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Did You Bfeed Twins? How? - Page 2

post #21 of 26
Faythe, I agree-I was told so many times, esp. in the hospital, that I HAD to suppliment, that I HAD to use bottles, that I HAD to... (you get the picture). My dh and I figured we had 80 years of defiance of authority between the two of us, so we could face out anything they tried to do. The nurses would panic when they came to the room and the babies weren't in the bassinets-they were in the beds with us, where they belonged!! And the one nurse I had who was a twin mom was the worst of the lot-she was on a personal mission to make sure we failed. So I was going to do this, no matter what! That sentiment got me thru some of the rough patches.

post #22 of 26
I'm so glad I found this board. I'm 32 weeks PG and determined to bfeed these baby girls. I have a 3 yr. old who was in the trenches with me during the first few months, he could never latch properly, was hysterical (we were both hysterical), was supplemented, and finally an Occupational Therapist looked at him at 4+ mos. and said he was tongue-tied. I was pumping at that point and had given up and considered myself a failure.

I won't be so hard on myself this time but I am more determined than ever, and ready to deny all of the "well-meaning" nurses/my mother/others who insist they need formula. these boobs are ready!

As far as "how" you breastfed your twins, I read in Dr. Sears that nursing one and then waking/nursing the other was recommended to help get them on the same schedule, otherwise you'd never sleep. Agreed? harder than it sounds?
post #23 of 26
lol i did that for a while. it took me over a month to realize i was always waking the same twin LOL. as soon as i realized that I tried not waking him the next night and he slept through the night from then on LOL
post #24 of 26
Originally Posted by weezy44
...As far as "how" you breastfed your twins, I read in Dr. Sears that nursing one and then waking/nursing the other was recommended to help get them on the same schedule, otherwise you'd never sleep. Agreed? harder than it sounds?
You aren't going to be getting much sleep, feeding schedule or not! I think a lot of whether or not you can get onto a schedule or routine depends on the babies. Some just resist any sort of routine, or maybe they have their own internal routine. That said, my twins were on a schedule coming home from the hospital. They fed every three hours. In the early days that meant 45 min nursing each twin, 15 min each for diaper and clothes changes and then 1 hour for me before the next feed (assuming that they went back to sleep without a fuss).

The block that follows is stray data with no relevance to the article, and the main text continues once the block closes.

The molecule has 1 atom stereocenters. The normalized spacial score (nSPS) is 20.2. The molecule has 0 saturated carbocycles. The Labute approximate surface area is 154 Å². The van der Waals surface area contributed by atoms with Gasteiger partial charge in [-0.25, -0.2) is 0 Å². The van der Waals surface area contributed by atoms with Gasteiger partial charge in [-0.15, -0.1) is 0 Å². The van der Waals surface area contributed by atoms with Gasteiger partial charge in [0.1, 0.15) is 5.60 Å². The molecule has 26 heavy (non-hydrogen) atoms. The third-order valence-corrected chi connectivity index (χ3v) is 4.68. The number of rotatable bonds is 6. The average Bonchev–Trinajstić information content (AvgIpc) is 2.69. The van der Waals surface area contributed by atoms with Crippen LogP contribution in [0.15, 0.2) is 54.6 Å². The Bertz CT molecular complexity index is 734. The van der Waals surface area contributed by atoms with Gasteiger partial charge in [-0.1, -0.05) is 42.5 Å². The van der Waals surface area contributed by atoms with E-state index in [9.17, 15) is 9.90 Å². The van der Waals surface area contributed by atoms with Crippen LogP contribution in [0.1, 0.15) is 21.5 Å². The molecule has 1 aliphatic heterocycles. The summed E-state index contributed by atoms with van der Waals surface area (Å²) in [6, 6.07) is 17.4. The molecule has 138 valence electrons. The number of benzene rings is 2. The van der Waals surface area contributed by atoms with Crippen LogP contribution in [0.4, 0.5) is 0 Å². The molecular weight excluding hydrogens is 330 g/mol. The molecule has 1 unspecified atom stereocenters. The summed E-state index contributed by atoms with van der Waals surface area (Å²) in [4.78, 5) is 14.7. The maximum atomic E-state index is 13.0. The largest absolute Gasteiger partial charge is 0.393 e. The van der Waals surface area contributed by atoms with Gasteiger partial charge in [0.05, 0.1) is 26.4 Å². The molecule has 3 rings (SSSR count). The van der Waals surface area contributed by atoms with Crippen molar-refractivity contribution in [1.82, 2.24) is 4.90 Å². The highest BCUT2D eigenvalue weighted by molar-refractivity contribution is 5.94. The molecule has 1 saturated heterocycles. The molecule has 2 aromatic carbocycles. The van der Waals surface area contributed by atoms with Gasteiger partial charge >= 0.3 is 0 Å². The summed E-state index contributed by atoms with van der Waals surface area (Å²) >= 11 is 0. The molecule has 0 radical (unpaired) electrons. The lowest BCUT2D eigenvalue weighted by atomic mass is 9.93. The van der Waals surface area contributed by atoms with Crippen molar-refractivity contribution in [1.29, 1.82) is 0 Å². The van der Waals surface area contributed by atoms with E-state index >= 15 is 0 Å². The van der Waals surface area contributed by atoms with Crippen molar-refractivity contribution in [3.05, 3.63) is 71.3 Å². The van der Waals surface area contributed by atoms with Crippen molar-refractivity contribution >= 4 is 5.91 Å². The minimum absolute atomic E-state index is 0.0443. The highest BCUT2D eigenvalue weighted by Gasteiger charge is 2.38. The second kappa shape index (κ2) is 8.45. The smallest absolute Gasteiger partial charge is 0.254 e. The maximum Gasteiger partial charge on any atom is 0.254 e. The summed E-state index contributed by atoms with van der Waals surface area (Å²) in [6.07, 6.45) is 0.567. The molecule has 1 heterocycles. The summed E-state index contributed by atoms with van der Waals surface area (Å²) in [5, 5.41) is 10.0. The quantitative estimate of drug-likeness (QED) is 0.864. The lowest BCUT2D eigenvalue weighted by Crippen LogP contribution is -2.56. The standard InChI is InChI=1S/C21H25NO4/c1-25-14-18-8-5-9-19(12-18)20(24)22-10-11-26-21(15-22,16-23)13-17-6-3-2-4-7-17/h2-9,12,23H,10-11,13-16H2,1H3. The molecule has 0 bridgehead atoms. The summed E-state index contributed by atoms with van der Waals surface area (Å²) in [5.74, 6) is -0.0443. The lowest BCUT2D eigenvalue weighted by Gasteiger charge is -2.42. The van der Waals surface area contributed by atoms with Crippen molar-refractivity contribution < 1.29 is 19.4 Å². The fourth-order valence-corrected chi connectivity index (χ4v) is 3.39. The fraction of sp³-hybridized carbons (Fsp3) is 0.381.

I'd certainly recommend giving it a try. If it works out it's an extra bit of sleep for you, or time for your older dc. I'd also recommend nursing them together when you can. It's neat. It's also much easier than listening to one cry while trying to feed the other - Dr. Sears assumes that the waiting baby will be asleep, which was usually not true for me!
post #25 of 26
I am still nursing my almost 4 year olds (and their little sister).

We had a rocky start - my DD didn't latch for 2 months so I pumped and supplemented her. My DS dropped about 15% of his birth weight and stayed there for about 3 weeks. My milk supply crashed b/c I wasn't getting enough stimulation from the twins. It was a tough start but I had a fabulous lactation consultant and my family dr. was wonderful and very encouraging. I was completely thrown b/c I figured I was an experienced nurser at that point and I wasn't really prepared for the struggles. I thought that bfing would be the easy part of twins.

I would suggest talking to a LC (esp one with lots of twins experience) a few weeks before the birth. There are some things you can do to help get off on the right foot especially if you end up w a c-section like I did. My LC suggested: Get pumping right away - within an hour or two of giving birth, take blessed thistle and fenugreek, lots of skin to skin contact, make sure that any hospital staff know you have an LC and are committed to b/fing. At 3 and 6 weeks - typical growth spurt times - make sure you schedule a bit of extra help and keep the fenugreek handy...

As for schedules - my twins hadn't read the book. I just got used to nursing two at once, sleeping sitting semi reclined w both babies nursing. Really - it's a blurr . It was hardest on my then 3-year old - but everyone came through it okay.

Good luck with the nursing. It can be done.
post #26 of 26
As far as scheduling nursing, we never bothered during the day. There was a while when I had figured out how to nurse them both (sitting up in a recliner) but hadn't figured out how to nurse one laying down, that, when one woke to nurse at night, we'd wake the other to get it all done at once. Once I figured out how to nurse one baby in bed, we switched to hoping they woke at different times & that was the preference right through till they night weaned (I never was able to truely sleep while nursing them both at the same time, though I did figure out how to do it laying down so I could at least doze when they both felt the need to be attached all night, but that's when night weaning became a priority LOL - they were around 18 mo at that point). I think it's going to depend on what works for you, don't worry too much about following any rules or plan, just do whatever you have to do to get some sleep! (dh slept on our sofa (recliner) holding one baby for at least part of the night until they were well over a year old, it was what worked best for us LOL).

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